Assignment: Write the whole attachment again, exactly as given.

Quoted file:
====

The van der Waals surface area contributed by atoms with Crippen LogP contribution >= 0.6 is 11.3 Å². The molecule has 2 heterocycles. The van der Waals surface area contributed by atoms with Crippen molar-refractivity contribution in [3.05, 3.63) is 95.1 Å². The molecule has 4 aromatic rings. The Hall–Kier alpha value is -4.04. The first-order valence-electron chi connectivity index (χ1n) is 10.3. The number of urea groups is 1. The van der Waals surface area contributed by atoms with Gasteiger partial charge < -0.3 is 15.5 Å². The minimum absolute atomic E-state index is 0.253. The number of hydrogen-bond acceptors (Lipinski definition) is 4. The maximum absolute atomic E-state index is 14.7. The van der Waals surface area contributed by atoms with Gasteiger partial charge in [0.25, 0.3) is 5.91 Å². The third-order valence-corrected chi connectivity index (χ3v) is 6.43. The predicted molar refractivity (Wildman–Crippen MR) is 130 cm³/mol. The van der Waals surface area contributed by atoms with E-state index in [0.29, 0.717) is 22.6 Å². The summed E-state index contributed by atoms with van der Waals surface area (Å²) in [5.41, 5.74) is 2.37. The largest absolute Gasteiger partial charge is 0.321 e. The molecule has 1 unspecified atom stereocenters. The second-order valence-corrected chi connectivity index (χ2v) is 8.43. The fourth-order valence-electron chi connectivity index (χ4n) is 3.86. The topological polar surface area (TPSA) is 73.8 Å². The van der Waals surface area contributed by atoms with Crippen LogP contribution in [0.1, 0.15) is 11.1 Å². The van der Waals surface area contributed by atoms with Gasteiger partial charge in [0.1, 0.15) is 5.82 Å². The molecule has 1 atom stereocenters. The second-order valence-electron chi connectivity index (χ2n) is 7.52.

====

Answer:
The van der Waals surface area contributed by atoms with Crippen LogP contribution >= 0.6 is 11.3 Å². The molecule has 2 heterocycles. The van der Waals surface area contributed by atoms with Crippen molar-refractivity contribution in [3.05, 3.63) is 95.1 Å². The molecule has 4 aromatic rings. The Hall–Kier alpha value is -4.04. The first-order valence-electron chi connectivity index (χ1n) is 10.3. The number of urea groups is 1. The van der Waals surface area contributed by atoms with Gasteiger partial charge < -0.3 is 15.5 Å². The minimum absolute atomic E-state index is 0.253. The number of hydrogen-bond acceptors (Lipinski definition) is 4. The maximum absolute atomic E-state index is 14.7. The van der Waals surface area contributed by atoms with Gasteiger partial charge in [0.25, 0.3) is 5.91 Å². The third-order valence-corrected chi connectivity index (χ3v) is 6.43. The predicted molar refractivity (Wildman–Crippen MR) is 130 cm³/mol. The van der Waals surface area contributed by atoms with E-state index in [0.29, 0.717) is 22.6 Å². The summed E-state index contributed by atoms with van der Waals surface area (Å²) in [5.41, 5.74) is 2.37. The largest absolute Gasteiger partial charge is 0.321 e. The molecule has 1 unspecified atom stereocenters. The second-order valence-corrected chi connectivity index (χ2v) is 8.43. The fourth-order valence-electron chi connectivity index (χ4n) is 3.86. The topological polar surface area (TPSA) is 73.8 Å². The van der Waals surface area contributed by atoms with Crippen LogP contribution in [0.1, 0.15) is 11.1 Å². The van der Waals surface area contributed by atoms with Gasteiger partial charge in [0.1, 0.15) is 5.82 Å². The molecule has 1 atom stereocenters. The second-order valence-electron chi connectivity index (χ2n) is 7.52.